In this graph, which we can call G, the vertices are a, b, c, d, and e, or V = {a, b, c, d, e}. The edges are the lines drawn between these vertices, E = {(a, b), (b, c), (c, d), (d, a), and (a, e)}. We can write G as G = (V, E) – this contains all of the defining information about the graph.

For graphs, the manifestation of equivalence is in mappings called isomorphisms.






At first glance the two graphs above – a pentagon and a star, seem quite different. On the page (or computer screen), the lines in the star cross each other, while those of the pentagon clearly do not. However, this difference is inconsequential from a graph-theoretic perspective. The two graphs are actually isomorphic – i.e. they have the same underlying structure.

One way to see this is to label the vertices of the pentagon a through e, and then write down all of the edges in the graph in terms of these vertices:

E1 = {(a, b), (b, c), (c, d), (d, e), and (e, a)}.

If we do the same for the star graph, labeling the vertices 1 through 5, we find that the edges are

E2 = {(1, 3), (3, 5), (5, 2), (2, 4), and (4, 1)}.

Looking at these two edge sets, it is obvious that if we make the substitution

a → 1, b → 3, c → 5, d → 2, and e → 4,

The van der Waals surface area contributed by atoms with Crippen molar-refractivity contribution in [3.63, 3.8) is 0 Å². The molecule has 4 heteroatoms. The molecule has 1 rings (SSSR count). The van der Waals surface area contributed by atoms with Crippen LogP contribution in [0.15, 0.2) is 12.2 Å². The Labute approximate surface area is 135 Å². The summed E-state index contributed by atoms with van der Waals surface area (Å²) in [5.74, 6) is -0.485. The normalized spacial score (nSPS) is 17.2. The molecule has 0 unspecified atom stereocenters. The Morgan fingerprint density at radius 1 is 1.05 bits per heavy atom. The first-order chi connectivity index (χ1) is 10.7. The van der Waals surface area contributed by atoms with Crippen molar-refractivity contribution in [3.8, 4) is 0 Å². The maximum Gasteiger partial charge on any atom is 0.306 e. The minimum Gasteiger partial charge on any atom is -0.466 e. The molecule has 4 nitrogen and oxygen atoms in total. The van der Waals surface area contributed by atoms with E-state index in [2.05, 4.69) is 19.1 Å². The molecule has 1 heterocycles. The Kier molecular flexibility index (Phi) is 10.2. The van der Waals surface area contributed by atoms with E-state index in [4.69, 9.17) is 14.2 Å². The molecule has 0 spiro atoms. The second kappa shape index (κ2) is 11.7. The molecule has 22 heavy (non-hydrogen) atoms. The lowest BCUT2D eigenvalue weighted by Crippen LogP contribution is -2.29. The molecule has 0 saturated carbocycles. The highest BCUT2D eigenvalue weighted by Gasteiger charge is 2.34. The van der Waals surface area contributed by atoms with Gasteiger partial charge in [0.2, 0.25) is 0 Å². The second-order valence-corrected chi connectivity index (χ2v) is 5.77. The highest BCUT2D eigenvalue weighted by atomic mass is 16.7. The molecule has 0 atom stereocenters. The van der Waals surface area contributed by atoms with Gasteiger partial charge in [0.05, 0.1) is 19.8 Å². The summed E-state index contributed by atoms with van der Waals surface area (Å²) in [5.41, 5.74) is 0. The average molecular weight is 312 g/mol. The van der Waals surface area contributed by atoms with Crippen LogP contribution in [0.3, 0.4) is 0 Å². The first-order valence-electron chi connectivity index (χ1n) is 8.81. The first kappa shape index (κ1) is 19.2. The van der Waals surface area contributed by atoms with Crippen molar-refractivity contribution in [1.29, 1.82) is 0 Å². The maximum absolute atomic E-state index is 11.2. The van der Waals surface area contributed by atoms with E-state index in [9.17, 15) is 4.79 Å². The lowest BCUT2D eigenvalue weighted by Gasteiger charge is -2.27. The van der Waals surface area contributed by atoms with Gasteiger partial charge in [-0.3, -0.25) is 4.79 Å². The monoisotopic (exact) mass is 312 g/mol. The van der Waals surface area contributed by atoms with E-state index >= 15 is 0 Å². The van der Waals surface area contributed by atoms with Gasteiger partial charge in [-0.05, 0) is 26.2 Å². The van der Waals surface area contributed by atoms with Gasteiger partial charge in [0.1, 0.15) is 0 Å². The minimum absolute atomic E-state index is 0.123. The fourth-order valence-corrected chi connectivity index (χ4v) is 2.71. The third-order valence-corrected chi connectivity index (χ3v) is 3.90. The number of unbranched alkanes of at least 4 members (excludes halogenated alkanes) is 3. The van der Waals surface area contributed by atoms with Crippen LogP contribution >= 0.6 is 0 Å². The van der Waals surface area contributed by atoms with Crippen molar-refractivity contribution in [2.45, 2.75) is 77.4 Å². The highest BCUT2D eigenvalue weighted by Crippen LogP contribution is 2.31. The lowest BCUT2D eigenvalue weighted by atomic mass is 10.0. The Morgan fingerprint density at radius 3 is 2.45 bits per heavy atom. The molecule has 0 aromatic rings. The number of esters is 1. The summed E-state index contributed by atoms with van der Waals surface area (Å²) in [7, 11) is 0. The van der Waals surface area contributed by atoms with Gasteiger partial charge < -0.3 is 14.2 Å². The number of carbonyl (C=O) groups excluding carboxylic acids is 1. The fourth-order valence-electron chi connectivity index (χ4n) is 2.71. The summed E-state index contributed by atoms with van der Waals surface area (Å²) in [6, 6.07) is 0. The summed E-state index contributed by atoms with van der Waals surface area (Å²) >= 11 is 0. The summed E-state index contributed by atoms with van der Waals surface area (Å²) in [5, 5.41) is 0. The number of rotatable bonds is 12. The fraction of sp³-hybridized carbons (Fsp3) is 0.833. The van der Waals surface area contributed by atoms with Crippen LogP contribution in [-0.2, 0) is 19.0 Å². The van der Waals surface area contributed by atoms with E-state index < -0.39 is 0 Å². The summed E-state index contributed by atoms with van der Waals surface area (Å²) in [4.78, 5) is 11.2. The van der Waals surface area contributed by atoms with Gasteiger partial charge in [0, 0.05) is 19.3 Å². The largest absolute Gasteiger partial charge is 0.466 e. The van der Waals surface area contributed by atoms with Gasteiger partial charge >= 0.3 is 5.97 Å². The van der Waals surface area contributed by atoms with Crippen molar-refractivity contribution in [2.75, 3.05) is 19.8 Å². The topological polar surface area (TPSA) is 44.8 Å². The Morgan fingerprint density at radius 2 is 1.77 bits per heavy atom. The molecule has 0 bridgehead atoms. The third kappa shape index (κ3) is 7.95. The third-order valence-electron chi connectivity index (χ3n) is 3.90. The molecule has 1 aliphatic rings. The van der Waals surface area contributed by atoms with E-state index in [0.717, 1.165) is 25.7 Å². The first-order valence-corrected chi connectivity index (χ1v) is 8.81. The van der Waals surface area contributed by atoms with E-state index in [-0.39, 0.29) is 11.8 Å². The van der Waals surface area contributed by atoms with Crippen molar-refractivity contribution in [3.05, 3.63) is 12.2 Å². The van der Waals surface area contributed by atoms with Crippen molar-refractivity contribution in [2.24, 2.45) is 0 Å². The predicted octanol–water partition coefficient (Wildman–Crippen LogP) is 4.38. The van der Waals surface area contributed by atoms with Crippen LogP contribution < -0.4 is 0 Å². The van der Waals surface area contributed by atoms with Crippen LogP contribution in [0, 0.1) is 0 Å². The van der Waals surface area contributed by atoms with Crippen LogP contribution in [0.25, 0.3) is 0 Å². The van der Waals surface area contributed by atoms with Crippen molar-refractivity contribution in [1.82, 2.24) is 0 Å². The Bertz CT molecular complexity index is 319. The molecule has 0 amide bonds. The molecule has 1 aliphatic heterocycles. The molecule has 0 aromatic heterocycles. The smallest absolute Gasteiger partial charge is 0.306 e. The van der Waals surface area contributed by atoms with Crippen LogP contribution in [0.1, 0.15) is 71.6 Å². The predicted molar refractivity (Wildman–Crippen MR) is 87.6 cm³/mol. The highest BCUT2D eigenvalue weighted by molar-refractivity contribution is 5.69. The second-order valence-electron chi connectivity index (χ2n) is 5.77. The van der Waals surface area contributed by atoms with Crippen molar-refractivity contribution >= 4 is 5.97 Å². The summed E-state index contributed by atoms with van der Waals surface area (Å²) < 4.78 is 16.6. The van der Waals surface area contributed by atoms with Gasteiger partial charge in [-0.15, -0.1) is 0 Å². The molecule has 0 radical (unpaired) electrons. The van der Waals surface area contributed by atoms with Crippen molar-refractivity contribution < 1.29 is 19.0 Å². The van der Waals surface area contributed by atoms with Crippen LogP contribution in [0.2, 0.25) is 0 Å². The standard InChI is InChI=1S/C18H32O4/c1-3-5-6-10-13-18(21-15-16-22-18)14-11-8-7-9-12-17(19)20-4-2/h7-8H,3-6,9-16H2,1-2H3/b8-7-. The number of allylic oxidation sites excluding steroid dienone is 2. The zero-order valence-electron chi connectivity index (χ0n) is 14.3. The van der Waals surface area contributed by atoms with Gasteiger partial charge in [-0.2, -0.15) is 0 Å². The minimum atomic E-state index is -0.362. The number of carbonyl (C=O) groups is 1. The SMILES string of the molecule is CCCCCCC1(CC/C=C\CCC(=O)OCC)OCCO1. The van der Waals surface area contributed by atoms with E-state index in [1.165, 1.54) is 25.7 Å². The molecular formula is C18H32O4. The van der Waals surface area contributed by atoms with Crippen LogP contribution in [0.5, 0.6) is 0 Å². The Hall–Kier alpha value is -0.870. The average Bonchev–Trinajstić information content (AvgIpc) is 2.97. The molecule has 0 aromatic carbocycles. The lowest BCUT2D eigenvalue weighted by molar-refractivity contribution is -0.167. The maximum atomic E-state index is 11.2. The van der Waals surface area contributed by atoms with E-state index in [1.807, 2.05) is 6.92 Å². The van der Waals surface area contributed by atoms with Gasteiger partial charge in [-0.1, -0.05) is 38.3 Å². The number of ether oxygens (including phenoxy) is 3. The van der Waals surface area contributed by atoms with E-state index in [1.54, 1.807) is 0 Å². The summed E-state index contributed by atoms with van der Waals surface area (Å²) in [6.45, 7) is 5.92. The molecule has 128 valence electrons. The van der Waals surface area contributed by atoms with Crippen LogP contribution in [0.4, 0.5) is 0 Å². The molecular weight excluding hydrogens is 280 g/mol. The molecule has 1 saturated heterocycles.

then the graphs have the same edge sets. Despite different vertex labels and a different appearance, the graphs behave in the same way – just as in the Logic example, these two have the same essence.

Sure, mathematics may exist in its own world, where it is not confined to the laws of physical reality. Obviously humans are far more complex and nuanced than can be mathematized. But these types of equivalences, which pervade every branch of pure math, beg deep philosophical questions.

What gives an entity its essence?

What make it it rather than something else?

What is essential to my own identity?

In some sense, I am different than the Jacob I was 18 years ago singing the ABC’s and playing with Sesame Street action figures. And I am different from the Jacob that I will be when I have grown bald and hard of hearing. I have matured. I’ve gained life experience. Even the cells in my body, comprising my physical self, die and are replaced every few weeks. Yet through it all I have – and will continue to – retain the fundamental quality of Jacob-ness.

Just like relabeling vertices on a graph, I could legally change my name without changing who I am. I could shave my head, or put on a top hat to disguise myself, but I will just be an equivalent Jacob, as the second logical statement above was merely the first statement in different guise.